As previously stated, for purposes of a motion to certify a class, the allegations in the complaint are presumed true. Johns, 145 F.R.D. at 482. The court does not reach the merits of the complaint or weigh evidence. Eisen v. Carlisle & Jacquelin, 417 U.S. 156, 177-78 (1974); Koch v. Stanard, 962 F.2d 605, 607 (7th Cir. 1992). The burden is on the party seeking class certification to demonstrate that the requirements of Rule 23 are satisfied. Gen. Tel. Co. of S.W. v. Falcon, 457 U.S. 147, 161 (1982); Trotter v. Klincar, 748 F.2d 1177, 1184 (7th Cir. 1984). Failure on part of the movant to satisfy any one of the requirements of Rule 23(a) or (b) precludes class certification. Patterson v. Gen. Motors Corp., 631 F.2d 476, 480 (7th Cir. 1980). The court has broad discretion in ruling on a motion for class certification. Retired Chicago Police Ass'n v. Chicago, 7 F.3d 584, 596 (7th Cir. 1993). We now consider each element of the Rule 23 requirements in turn.

  A. Requirements of Federal Rules of Civil Procedure 23(a)

  1. Numerosity

  Rule 23(a)(1) requires that the class must be "so numerous that joinder of all members is impracticable." Fed.R.Civ.P. 23(a)(1). Because there is no mystical number at which the numerosity requirement is established, courts have found this element satisfied when the putative class consists of as few as 10 to 40 members. See, e.g., Markham v. White, 171 F.R.D. 217, 221 (N.D. Ill. 1997) (35 — 40 class members); Hendricks — Robinson v. Excel Corp., 164 F.R.D. 667, 671 (C.D. Ill. 1996) (38 class members). Although a plaintiff need not allege the exact number or identity of the class members, the plaintiff ordinarily "must show some evidence or reasonable estimate of the number of class members." Long v. Thorton Township High Sch. Dist., 82 F.R.D. 186, 189 (N.D. Ill. 1979). In determining whether the claimed class contains a sufficient number Page 5 of members, the court is permitted to "make common sense assumptions in order to find support for numerosity." Cannon v. Nationwide Acceptance Corp., 1997 WL 139472, at *2 (N.D. Ill. March 25, 1997), quoting Evans v. U.S. Pipe & Foundry, 696 F.2d 295, 930 (11th Cir. 1983).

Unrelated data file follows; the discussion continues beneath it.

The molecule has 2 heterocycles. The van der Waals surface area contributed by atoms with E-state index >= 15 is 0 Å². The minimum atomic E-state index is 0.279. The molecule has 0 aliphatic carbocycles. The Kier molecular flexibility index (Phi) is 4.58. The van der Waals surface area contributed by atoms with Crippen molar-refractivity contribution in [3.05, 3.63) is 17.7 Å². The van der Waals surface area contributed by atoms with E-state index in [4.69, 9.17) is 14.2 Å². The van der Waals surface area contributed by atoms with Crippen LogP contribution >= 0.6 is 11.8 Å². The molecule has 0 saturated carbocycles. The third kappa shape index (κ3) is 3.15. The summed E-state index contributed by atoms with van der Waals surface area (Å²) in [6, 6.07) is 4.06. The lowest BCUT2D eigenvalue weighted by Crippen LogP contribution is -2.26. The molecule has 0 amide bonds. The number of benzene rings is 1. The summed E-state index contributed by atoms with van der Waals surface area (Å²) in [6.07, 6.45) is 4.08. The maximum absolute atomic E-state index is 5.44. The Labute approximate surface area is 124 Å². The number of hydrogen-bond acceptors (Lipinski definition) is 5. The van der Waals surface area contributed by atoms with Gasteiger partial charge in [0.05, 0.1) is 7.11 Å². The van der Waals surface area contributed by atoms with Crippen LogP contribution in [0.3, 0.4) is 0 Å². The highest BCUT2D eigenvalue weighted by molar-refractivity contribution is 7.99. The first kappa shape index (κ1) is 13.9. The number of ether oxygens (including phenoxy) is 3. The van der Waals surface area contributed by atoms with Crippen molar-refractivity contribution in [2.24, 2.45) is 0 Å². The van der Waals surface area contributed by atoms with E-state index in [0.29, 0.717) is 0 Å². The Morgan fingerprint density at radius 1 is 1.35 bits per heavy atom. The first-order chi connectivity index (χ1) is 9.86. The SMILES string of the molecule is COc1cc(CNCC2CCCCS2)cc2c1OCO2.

This Court previously has found that it is reasonable to assume the number of potential class members satisfies the numerosity requirement when the defendant allegedly used "preprinted, standardized debt collection letters in attempting to collect on the [allegedly delinquent] debt." Hamid v. Blatt, Hasenmitter, Leibsker, Moore & Pellettieri, et al, 2001 WL 1543516, at *3 (N.D. Ill. Nov. 30, 2001), citing Peters v. AT & T, 179 F.R.D, 564, 567-68 (N.D. Ill. 1998) ("Based on these facts it is reasonable to infer that many individuals received the form collection letter and that joinder of all the individuals would be impracticable."). Whether the numerosity requirement is met in this case is complicated, however, by certain exceptions to the seven year reporting limitation under specific sections of the FCRA, 15 U.S.C. § 1681c(b)(1)-(3). Pursuant to the FCRA, "no consumer reporting agency may make any consumer report containing . . . accounts placed for collection or charged to profit and loss which antedate the report by more than seven years." 15 U.S.C. § 1681c(a)(4). However, creditors may report the satisfaction of a debt when it is ...